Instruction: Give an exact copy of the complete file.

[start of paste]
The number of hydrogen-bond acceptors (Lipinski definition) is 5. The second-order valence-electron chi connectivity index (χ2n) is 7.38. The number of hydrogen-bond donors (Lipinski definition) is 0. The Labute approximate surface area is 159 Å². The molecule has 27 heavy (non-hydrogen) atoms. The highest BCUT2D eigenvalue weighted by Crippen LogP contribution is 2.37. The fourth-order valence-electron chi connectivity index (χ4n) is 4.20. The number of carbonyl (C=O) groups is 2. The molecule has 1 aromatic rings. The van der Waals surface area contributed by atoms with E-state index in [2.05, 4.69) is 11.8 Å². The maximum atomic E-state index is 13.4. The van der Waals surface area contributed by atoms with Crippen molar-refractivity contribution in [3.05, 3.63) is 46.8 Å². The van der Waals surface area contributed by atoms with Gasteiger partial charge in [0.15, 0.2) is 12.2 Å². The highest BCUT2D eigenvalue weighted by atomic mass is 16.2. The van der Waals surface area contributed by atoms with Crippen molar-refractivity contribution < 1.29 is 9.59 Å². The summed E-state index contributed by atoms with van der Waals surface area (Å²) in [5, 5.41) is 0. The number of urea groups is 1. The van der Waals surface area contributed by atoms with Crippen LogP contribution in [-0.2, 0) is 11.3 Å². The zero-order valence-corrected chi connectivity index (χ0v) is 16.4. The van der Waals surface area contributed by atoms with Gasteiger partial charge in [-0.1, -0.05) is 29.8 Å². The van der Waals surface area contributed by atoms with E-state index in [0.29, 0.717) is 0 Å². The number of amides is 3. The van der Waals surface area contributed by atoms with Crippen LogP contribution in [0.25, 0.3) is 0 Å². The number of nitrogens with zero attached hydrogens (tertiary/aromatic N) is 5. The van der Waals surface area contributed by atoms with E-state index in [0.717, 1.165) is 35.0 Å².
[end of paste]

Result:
The number of hydrogen-bond acceptors (Lipinski definition) is 5. The second-order valence-electron chi connectivity index (χ2n) is 7.38. The number of hydrogen-bond donors (Lipinski definition) is 0. The Labute approximate surface area is 159 Å². The molecule has 27 heavy (non-hydrogen) atoms. The highest BCUT2D eigenvalue weighted by Crippen LogP contribution is 2.37. The fourth-order valence-electron chi connectivity index (χ4n) is 4.20. The number of carbonyl (C=O) groups is 2. The molecule has 1 aromatic rings. The van der Waals surface area contributed by atoms with E-state index in [2.05, 4.69) is 11.8 Å². The maximum atomic E-state index is 13.4. The van der Waals surface area contributed by atoms with Crippen molar-refractivity contribution in [3.05, 3.63) is 46.8 Å². The van der Waals surface area contributed by atoms with Gasteiger partial charge in [0.15, 0.2) is 12.2 Å². The highest BCUT2D eigenvalue weighted by atomic mass is 16.2. The van der Waals surface area contributed by atoms with Crippen molar-refractivity contribution < 1.29 is 9.59 Å². The summed E-state index contributed by atoms with van der Waals surface area (Å²) in [5, 5.41) is 0. The number of urea groups is 1. The van der Waals surface area contributed by atoms with Crippen LogP contribution in [-0.2, 0) is 11.3 Å². The zero-order valence-corrected chi connectivity index (χ0v) is 16.4. The van der Waals surface area contributed by atoms with Gasteiger partial charge in [-0.1, -0.05) is 29.8 Å². The van der Waals surface area contributed by atoms with E-state index in [0.29, 0.717) is 0 Å². The number of amides is 3. The van der Waals surface area contributed by atoms with Crippen LogP contribution in [0.25, 0.3) is 0 Å². The number of nitrogens with zero attached hydrogens (tertiary/aromatic N) is 5. The van der Waals surface area contributed by atoms with E-state index in [0.717, 1.165) is 35.0 Å².